It is well known that there has been a longstanding problem with delays in litigation procedures before the Courts with regards to civil and commercial matters. The Ministry of Justice and Public Order is promoting the introduction and creation of a Commercial Court in Cyprus in order to deal with such delays. The establishment of a Commercial Court will substantially contribute to the speedy settlement of commercial affair and at the same time, it will strengthen Cyprus's competitiveness, as a center for the provision of quality services and further attract foreign investment. The up to date current developments on the matter, is the finalization of the Bill on "The Commercial Court Law of 2018" (the Bill) providing for the establishment and operation of a Commercial Court.
The steps preceding the finalization of the Bill, constituted of a Study Report prepared by the Ministry of Justice and Public Order, which formed the backbone of the Bill. This study is based on the Irish model, and was prepared after (a) having conducted a study visit in Dublin, Ireland in November 2016, at the initiative of the European Commission's Structural Reform Support Office and after (b) having reviewed a preliminary study report prepared by Judges of the Supreme Court. After the abovementioned study was finalised, the Ministry of Justice and Public Order prepared a draft bill. The draft bill was sent to various interested parties for opinions and was at the same time posted on the website of the Ministry of Justice and Public Order for a public consultation. Comments were received from various bodies, and the bill was reshaped on the basis of their suggestions.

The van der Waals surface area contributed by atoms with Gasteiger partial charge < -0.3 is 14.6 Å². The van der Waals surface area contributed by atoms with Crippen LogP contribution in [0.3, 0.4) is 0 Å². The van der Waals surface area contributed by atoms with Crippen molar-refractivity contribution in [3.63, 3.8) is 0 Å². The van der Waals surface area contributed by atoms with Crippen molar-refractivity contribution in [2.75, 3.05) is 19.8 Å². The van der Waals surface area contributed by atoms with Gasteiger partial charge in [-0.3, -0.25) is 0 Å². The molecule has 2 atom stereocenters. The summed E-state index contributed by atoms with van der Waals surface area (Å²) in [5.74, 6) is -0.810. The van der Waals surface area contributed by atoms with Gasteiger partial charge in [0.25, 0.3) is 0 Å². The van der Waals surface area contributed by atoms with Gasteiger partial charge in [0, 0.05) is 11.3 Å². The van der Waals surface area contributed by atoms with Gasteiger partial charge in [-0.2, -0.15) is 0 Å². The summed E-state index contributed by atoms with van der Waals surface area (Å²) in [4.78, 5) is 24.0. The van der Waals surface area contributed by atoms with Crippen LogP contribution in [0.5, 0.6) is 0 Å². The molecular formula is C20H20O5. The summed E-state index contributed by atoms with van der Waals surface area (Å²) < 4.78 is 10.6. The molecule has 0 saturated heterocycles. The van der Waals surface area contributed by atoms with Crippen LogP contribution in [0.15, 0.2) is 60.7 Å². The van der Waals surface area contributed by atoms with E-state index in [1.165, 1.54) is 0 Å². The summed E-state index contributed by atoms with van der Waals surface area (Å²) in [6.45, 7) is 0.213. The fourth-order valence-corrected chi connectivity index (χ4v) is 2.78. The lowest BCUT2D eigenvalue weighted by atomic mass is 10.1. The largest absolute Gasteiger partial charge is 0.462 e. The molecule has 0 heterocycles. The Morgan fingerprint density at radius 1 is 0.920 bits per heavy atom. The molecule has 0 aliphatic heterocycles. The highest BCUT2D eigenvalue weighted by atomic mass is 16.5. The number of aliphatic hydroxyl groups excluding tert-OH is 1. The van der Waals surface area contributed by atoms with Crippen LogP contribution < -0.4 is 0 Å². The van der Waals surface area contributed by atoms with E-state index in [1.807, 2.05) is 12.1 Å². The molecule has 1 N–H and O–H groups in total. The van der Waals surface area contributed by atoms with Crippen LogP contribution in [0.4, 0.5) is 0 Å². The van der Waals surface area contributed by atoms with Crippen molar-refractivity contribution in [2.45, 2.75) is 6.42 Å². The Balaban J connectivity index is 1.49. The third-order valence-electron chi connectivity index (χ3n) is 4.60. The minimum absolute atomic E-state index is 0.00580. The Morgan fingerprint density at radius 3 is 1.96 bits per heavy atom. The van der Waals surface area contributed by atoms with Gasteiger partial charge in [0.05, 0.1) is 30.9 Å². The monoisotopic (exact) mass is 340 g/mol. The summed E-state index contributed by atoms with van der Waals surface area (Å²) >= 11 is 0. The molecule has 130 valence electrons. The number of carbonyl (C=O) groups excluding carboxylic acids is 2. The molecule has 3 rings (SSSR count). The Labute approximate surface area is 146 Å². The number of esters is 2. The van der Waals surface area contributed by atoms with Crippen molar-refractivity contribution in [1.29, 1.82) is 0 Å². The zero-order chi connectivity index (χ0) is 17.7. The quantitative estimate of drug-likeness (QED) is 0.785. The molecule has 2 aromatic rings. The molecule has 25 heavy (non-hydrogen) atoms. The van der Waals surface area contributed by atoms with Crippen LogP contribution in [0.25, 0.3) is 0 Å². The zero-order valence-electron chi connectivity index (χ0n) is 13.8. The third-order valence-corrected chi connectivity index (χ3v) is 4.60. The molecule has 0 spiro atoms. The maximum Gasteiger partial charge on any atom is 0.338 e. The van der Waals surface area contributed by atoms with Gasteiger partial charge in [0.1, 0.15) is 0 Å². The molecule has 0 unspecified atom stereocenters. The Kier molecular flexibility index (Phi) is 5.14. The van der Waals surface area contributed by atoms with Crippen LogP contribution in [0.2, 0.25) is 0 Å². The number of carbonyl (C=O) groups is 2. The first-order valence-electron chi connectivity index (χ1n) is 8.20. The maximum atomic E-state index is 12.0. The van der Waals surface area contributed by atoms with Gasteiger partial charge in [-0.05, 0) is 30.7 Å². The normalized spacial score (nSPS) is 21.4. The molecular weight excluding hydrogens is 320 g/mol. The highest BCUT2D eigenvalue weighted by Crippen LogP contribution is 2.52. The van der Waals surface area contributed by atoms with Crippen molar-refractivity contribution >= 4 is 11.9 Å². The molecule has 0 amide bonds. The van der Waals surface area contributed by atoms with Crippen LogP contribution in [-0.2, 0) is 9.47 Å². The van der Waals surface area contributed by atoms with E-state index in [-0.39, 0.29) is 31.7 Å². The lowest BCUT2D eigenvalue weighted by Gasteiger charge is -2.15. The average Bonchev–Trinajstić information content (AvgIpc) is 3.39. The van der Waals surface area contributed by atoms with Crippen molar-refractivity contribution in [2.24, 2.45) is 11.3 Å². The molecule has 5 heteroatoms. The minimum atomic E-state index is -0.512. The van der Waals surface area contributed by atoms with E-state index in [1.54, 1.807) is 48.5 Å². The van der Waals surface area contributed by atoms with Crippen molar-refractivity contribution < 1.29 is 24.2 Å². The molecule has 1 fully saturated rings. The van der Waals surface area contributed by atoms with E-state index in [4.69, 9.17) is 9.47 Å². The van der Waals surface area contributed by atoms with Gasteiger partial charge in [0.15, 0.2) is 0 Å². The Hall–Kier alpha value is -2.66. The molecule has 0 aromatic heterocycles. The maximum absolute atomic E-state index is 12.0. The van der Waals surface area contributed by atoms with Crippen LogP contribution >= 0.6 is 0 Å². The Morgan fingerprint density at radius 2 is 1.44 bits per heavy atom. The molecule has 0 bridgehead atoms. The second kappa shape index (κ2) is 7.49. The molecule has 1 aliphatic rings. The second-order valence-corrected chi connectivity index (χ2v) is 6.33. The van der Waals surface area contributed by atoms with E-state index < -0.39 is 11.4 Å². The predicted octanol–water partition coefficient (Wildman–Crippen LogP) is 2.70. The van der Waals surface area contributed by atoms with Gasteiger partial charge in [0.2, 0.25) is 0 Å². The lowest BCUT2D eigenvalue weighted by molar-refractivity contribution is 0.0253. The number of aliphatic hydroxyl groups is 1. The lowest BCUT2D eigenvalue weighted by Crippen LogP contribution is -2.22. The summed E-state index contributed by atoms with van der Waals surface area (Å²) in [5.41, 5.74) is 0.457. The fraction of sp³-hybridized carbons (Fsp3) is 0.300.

The Bill provides for the establishment of a Commercial Court of first instance with 5 new judges. The Commercial Court will undertake, through accelerated procedures, a series of civil cases of a highly commercial nature in which the disputed amount exceeds €2.000.000. The Commercial Court will have concurrent jurisdiction with the current District Courts. This bill includes provisions relating to the structure of the Commercial Court, its substantive jurisdiction, the qualifications required for the appointment of a judge and the possibility of appealing against the judgments. The jurisdiction of the Court will be governed by a procedure and practice to be determined by a Procedural Regulation.
This publication has been prepared as a general guide and for information purposes only. It is not a substitution of professional advice. No responsibility will be accepted by the publisher for any loss occasioned by acting or refraining from acting on the basis of this publication